Trumpet Honeysuckle Lonicera sempervirens

Trumpet Honeysuckle Lonicera sempervirensA few years ago I was volunteering at a local native plant nursery.  The owner gave us volunteers some Trumpet Honeysuckle Lonicera sempervirens.  This is a semi-evergreen climbing vine. It was on its last legs.  In other words, it was almost dead.  I planted mine anyway hoping it would grow because I was developing an intense interest in native plants.  Now a few years later it is flowering beautifully in front of my house.  And the hummingbirds are immensely enjoying it!

As it was growing over the last few years–Trumpet Honeysuckle Lonicera sempervirens; I would sometimes get it mixed up with Clematis terniflora which is considered an invasive vine and native to Japan and China.  There is no question about the differences between these two plants when the flowers bloom and once the vine grows a bit.  When the vines are first growing the leaves look rather similar.

Pruning Trumpet Honeysuckle Lonicera sempervirens

I wanted to know the best time to prune trumpet honeysuckle.  Other names for trumpet honeysuckle are coral or scarlet honeysuckle.  If it is pruned in the fall or winter it would remove the spring flowers.  Some buds are already there as the winter begins.  I decided to experiment.  I pruned one vine to about a foot above the ground.  As I weeded out all the extensions from this vine I was shocked to see how much was attached to this vine.  I felt a little sad that I had pruned so many potential spring flowers.  I didn’t know if it would re-grow.  So I watched and waited to see how my experiment played out.  I often do experiments like this so I get real true information.

Trumpet Honeysuckle Sprouting New Growth After PruningOnce I had cut the vine back, it didn’t look too good.  It looked like it would never grow again.  After I few weeks I was shocked to see very robust new growth coming out of that cut-back vine.  The vines are just bursting out all over!  I was so excited to see my experiment coming to fruition and that it was successful!

I had an impressive crop of spring flowers.  Even though I had cut back a major vine and probably a lot of spring flower buds, I still had lots of flowers on my vine.  So my conclusion is that you can prune the trumpet honeysuckle at the end of the winter but only do one part each season so there will still be lots of spring flowers.

Lessons Learned with Pruning Trumpet Honeysuckle

  1. The flower buds are on the vine throughout the winter.
  2. If you cut back all the vines at once you will lose the spring flowers.
  3. If you want to prune, just cut back one or two vines depending on how many you have.
  4. Leave about a foot of vine after pruning.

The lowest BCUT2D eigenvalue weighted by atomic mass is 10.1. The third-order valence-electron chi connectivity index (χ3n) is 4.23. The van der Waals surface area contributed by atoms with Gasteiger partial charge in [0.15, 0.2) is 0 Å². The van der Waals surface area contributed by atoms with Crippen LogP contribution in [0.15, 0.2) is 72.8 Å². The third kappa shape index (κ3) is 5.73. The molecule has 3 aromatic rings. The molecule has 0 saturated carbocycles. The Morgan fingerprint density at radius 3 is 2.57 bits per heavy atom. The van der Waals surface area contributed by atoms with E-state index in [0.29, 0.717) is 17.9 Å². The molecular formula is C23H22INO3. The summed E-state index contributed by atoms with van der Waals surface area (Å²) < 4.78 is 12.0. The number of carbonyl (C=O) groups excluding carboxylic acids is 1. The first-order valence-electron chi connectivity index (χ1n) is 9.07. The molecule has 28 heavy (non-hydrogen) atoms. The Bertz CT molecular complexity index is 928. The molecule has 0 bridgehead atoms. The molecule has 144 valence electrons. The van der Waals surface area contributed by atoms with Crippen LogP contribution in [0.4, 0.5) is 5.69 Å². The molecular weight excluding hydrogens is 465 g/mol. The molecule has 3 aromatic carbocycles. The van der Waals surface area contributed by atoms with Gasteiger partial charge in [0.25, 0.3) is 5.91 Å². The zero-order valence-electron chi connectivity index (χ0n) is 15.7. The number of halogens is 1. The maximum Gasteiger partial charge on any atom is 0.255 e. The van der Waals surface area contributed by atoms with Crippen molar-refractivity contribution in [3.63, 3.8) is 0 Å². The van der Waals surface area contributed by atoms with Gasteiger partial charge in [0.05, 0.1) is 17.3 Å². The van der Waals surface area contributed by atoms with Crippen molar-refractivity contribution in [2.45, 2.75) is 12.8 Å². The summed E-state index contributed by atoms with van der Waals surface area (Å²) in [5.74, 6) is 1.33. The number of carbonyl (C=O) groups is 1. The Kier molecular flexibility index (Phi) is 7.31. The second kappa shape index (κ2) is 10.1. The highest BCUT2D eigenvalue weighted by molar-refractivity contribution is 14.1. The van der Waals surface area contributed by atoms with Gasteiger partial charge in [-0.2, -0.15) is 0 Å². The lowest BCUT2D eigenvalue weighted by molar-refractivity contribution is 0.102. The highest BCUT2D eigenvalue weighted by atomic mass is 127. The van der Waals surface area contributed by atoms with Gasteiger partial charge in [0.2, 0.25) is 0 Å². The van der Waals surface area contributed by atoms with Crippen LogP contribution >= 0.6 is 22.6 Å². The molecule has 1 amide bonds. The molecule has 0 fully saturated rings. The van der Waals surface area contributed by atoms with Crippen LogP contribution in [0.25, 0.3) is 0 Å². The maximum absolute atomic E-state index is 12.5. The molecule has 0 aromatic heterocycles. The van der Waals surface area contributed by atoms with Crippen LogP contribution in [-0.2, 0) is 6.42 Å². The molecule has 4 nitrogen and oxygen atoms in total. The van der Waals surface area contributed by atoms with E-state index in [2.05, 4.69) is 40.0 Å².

5. After you cut back the vines in late winter they will look like they will never grow again.
  6. Don’t worry they will burst forth with new life.

Don’t get mixed up with Trumpet vine or Trumpet Creeper Campsis radicans which also has orange trumpet flowers.  The trumpet vine flowers are much bigger and this plant is considered invasive in some places.



Overwhelmed by Gardening

It is that time of year to be overwhelmed by gardening.  Green life is bursting forth everywhere!  You can almost sense the growth and activity in the air.  We see the tenacity of nature and green growing plants.  It is truly an exciting and alive time to be outside.  But and there is a big but….  Weeds are growing everywhere.  They almost grow perceptively overnight.  So it is very easy to be overwhelmed by gardening this time of year!!

Hints to Tackle Being Overwhelmed by Gardening

I have a few hints to share with you about being overwhelmed by gardening.

  • Take things a step at a time.
  • Don’t look at the whole garden at once.
  • Plan small projects like weeding a 2 x 2 ft area.
  • Use a timer–give yourself 15-20 minutes to work on one small part and then take a break. (Check out my post on how my father taught me to take a break , be mindful and appreciative in the garden.)
  • Use mulch, compost or leaves on top of newspaper to keep the weeds down.
  • Use a weed barrier cloth.

Using Mulch or a Weed Barrier Cloth

I have had good results with these methods, particularly using newspaper with mulch on top.  The newspaper eventually deteriorates into the soil.  It is time consuming to put it all down.  I have used weed barrier cloth with good results but there are discussions on the internet that it is not so good.  Sometimes in the springtime I feel so discouraged I want to cover my whole garden with a weed barrier and take a year off.  But I don’t do that.  I stick it out, working and working and things get better.

Check Out How My Weed Barrier Cloth Worked

overwhelmed by gardeningLast year I used a weed barrier cloth where I planted tomatoes and peppers.  The cloth kept the weeds at bay quite nicely.  This year the weeds grew in the open areas of the weed cloth where the tomatoes and peppers were planted the year before.  This photo is quite dramatic showing the weeds in the areas where the weed cloth barrier was cut out.  These weeds are actually chickweed which is edible and makes a nice addition to a wild green salad.  Notice no weeds where the weed barrier is intact.

Don’t lose hope when you are overwhelmed by gardening.  Keep at it and it will get better as the season goes on.  And use whatever barriers you can to keep the weeds down.